Brexit isn’t the only “B word” leading to friction between Scotland and England. New proposals by the UK Government to explore biotechnology could soon spark further tensions.

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Dramatic headlines denouncing “Frankenfoods” have dominated the debate around gene editing for decades, but with the UK now free from the shackles of EU legislation – where the practice is banned – there are plans afoot to explore the possibilities of its introduction in England.

The Scottish Government remains fervently opposed to the practice and with its eyes set firmly on re-joining the EU in the future will endeavour to align with EU principles at all costs.

Genetic editing should not be confused with genetic modification. It only involves removing an undesirable trait from within an organism’s own genome and amounts to no more than a speeding up of gene selection processes that could occur naturally. Genetic modification alters the genetic make-up of a plant, animal or micro-organism by transferring a piece of DNA from one organism to a different organism.

Few have an issue with gene editing when it comes to treating cancer, curing inherited diseases and developing new vaccines – yes, I’m talking about the Covid vaccines – but when it comes to its use in crops and the food chain, many remain unconvinced.

Genetic editing has the potential to provide our farmers with a powerful tool that could remove genes that govern certain traits, such as disease resistance, in order to make crops more resilient to pests and therefore reduce the need for pesticides.

Selecting desirable traits in crops will not only provide a tool to reduce waste and the carbon footprint of our farms, but could aid in the production of healthier, more nutritious and environmentally friendly food. It could help tackle food insecurity, by improving yields and quality – ensuring the UK can increase its food self-sufficiency and rely less on imports and their associated food miles.

Right now, outdoor trials are under way in the UK to grow genetically edited wheat that removes acrylamide – the carcinogen that occurs when bread is toasted. This is just a flavour of the possibilities that embracing plant breeding could offer to public health.

Two years ago, I took part in a media trip to the United States where I was given the opportunity to visit Wisconsin’s Crop Innovation Centre. There, I discovered that farmers and growers across the United States have been benefiting from advances in biotechnology for 40 years.

I heard from scientists that gene editing had led to the development of drought resistant varieties of different crops such as corn and has allowed farmers to move further west into drier areas where previously they couldn’t grow food.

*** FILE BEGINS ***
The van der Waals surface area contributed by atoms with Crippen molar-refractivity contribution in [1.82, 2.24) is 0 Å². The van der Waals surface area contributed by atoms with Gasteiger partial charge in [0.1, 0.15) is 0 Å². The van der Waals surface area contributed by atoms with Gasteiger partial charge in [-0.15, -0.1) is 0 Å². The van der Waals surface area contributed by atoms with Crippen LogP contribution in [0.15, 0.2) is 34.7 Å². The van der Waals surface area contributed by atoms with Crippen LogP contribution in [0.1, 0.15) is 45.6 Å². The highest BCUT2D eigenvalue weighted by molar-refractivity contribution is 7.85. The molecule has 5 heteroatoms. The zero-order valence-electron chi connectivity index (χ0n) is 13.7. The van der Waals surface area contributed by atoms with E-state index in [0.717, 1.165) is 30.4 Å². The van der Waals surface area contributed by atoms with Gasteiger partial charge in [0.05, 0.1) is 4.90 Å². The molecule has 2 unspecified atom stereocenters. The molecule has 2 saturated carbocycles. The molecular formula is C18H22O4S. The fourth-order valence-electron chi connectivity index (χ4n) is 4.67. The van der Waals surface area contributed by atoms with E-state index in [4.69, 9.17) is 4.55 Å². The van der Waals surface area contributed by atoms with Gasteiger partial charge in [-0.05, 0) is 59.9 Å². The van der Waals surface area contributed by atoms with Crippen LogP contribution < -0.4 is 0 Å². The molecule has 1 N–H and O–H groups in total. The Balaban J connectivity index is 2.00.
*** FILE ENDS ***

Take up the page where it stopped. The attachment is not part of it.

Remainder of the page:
It was very clear in the US that farmers are enduring increasingly challenging weather conditions as a result of climate change and that any benefit to a farmer that can temper crops to withstand droughts or floods is being welcomed with open arms.

Scotland is not numb to such weather challenges, as the past months of undulating weather patterns has shown, and in order to build resilience into our food chains, drought resistant and pest resistant crops could prove to be a lifeline for our nation’s food supply in the years to come.

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Winning the public over might take some time, as the debate on biotechnology has been driven by emotion for many years.

There are some who view gene editing as unnatural or unethical and worry about the unintended consequences which could result down the line, as well as those who rightfully question who will own, control and benefit from the technology. These are all questions that need to be explored by the UK Government when it announces how it looks to take gene editing proposals forward.

Scotland’s hard stance against gene editing is going to be a roadblock in the UK Government’s plan and will lead to friction within the UK single market, if it were to become the case that farmers north of the Border weren’t allowed access to the same innovations as their neighbours. Scottish farmers, many of whom are supporters of gene editing, would be placed at a disadvantage, creating an uneven playing field within the UK.

The SNP is less concerned with internal roadblocks as it is with assuring that its future path to EU membership remains clear, so it will be keeping a watchful eye on the EU, which has been reviewing the practices within recent years.

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It is important to point out that the EU may think that we are none the wiser to the fact that they are importing vast amounts of genetically modified crops from South American and North America to feed their livestock.

So, we shouldn’t kid ourselves that some of the food that we consume isn’t produced with genetically modified crops – it is already in the food chain.

The UK Government, however, believes it has bigger fish to fry than the EU and is more concerned with asserting the UK’s place as a global leader on trade. It expects our farmers to go toe to toe with some of the world’s biggest agricultural exporters – Australia and New Zealand – where we currently don’t stand a chance.

Read moreA blinkered trade agenda is a slap in the face to British farmers

We cannot begin to compete on an even playing field with these agricultural superpowers, who produce on scale, at a cheaper cost, and aren’t weighed down with environmental and animal welfare controls – not to mention the looming prospect of direct subsidies being phased out within the next five years.

But by embracing the potential of gene editing, it could help to close the gaps in efficiency between ourselves and these nations, and build a more sustainable and greener future for

the UK.